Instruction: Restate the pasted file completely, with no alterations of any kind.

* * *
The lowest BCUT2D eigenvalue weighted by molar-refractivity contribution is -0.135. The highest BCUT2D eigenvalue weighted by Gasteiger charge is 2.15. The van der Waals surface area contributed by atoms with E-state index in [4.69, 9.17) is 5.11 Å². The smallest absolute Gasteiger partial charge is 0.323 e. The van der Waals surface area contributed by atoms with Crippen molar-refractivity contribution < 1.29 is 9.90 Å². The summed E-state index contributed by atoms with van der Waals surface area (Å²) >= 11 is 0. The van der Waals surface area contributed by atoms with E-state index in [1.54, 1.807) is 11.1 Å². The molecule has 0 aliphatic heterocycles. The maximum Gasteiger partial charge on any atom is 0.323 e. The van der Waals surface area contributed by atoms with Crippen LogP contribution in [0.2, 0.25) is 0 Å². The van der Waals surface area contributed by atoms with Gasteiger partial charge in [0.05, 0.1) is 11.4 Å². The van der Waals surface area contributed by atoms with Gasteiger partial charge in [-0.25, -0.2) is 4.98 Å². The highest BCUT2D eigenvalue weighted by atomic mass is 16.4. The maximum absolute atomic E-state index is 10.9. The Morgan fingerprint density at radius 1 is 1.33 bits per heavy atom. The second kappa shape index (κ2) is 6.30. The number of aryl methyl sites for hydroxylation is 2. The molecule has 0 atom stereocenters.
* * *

The lowest BCUT2D eigenvalue weighted by molar-refractivity contribution is -0.135. The highest BCUT2D eigenvalue weighted by Gasteiger charge is 2.15. The van der Waals surface area contributed by atoms with E-state index in [4.69, 9.17) is 5.11 Å². The smallest absolute Gasteiger partial charge is 0.323 e. The van der Waals surface area contributed by atoms with Crippen molar-refractivity contribution < 1.29 is 9.90 Å². The summed E-state index contributed by atoms with van der Waals surface area (Å²) >= 11 is 0. The van der Waals surface area contributed by atoms with E-state index in [1.54, 1.807) is 11.1 Å². The molecule has 0 aliphatic heterocycles. The maximum Gasteiger partial charge on any atom is 0.323 e. The van der Waals surface area contributed by atoms with Crippen LogP contribution in [0.2, 0.25) is 0 Å². The van der Waals surface area contributed by atoms with Gasteiger partial charge in [0.05, 0.1) is 11.4 Å². The van der Waals surface area contributed by atoms with Gasteiger partial charge in [-0.25, -0.2) is 4.98 Å². The highest BCUT2D eigenvalue weighted by atomic mass is 16.4. The maximum absolute atomic E-state index is 10.9. The Morgan fingerprint density at radius 1 is 1.33 bits per heavy atom. The second kappa shape index (κ2) is 6.30. The number of aryl methyl sites for hydroxylation is 2. The molecule has 0 atom stereocenters.